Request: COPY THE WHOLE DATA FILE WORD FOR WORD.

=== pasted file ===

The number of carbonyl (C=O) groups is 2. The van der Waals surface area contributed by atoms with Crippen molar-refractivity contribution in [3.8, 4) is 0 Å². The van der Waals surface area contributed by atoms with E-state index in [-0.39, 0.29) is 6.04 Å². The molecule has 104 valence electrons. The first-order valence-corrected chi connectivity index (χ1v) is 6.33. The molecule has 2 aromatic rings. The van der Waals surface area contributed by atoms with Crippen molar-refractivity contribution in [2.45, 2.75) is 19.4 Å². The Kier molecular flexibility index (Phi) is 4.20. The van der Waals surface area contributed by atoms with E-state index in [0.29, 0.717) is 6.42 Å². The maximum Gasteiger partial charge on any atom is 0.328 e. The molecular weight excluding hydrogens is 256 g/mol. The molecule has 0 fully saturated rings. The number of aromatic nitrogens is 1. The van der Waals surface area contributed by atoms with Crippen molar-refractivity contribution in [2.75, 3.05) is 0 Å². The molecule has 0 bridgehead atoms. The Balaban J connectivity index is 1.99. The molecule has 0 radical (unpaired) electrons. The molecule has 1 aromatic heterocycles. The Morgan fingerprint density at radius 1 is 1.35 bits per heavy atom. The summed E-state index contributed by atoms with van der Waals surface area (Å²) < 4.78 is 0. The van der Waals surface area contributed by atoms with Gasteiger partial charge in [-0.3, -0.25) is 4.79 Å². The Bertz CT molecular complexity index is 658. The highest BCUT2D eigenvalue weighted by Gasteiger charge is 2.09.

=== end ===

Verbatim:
The number of carbonyl (C=O) groups is 2. The van der Waals surface area contributed by atoms with Crippen molar-refractivity contribution in [3.8, 4) is 0 Å². The van der Waals surface area contributed by atoms with E-state index in [-0.39, 0.29) is 6.04 Å². The molecule has 104 valence electrons. The first-order valence-corrected chi connectivity index (χ1v) is 6.33. The molecule has 2 aromatic rings. The van der Waals surface area contributed by atoms with Crippen molar-refractivity contribution in [2.45, 2.75) is 19.4 Å². The Kier molecular flexibility index (Phi) is 4.20. The van der Waals surface area contributed by atoms with E-state index in [0.29, 0.717) is 6.42 Å². The maximum Gasteiger partial charge on any atom is 0.328 e. The molecular weight excluding hydrogens is 256 g/mol. The molecule has 0 fully saturated rings. The number of aromatic nitrogens is 1. The van der Waals surface area contributed by atoms with Crippen molar-refractivity contribution in [2.75, 3.05) is 0 Å². The molecule has 0 bridgehead atoms. The Balaban J connectivity index is 1.99. The molecule has 0 radical (unpaired) electrons. The molecule has 1 aromatic heterocycles. The Morgan fingerprint density at radius 1 is 1.35 bits per heavy atom. The summed E-state index contributed by atoms with van der Waals surface area (Å²) < 4.78 is 0. The van der Waals surface area contributed by atoms with Gasteiger partial charge in [-0.3, -0.25) is 4.79 Å². The Bertz CT molecular complexity index is 658. The highest BCUT2D eigenvalue weighted by Gasteiger charge is 2.09.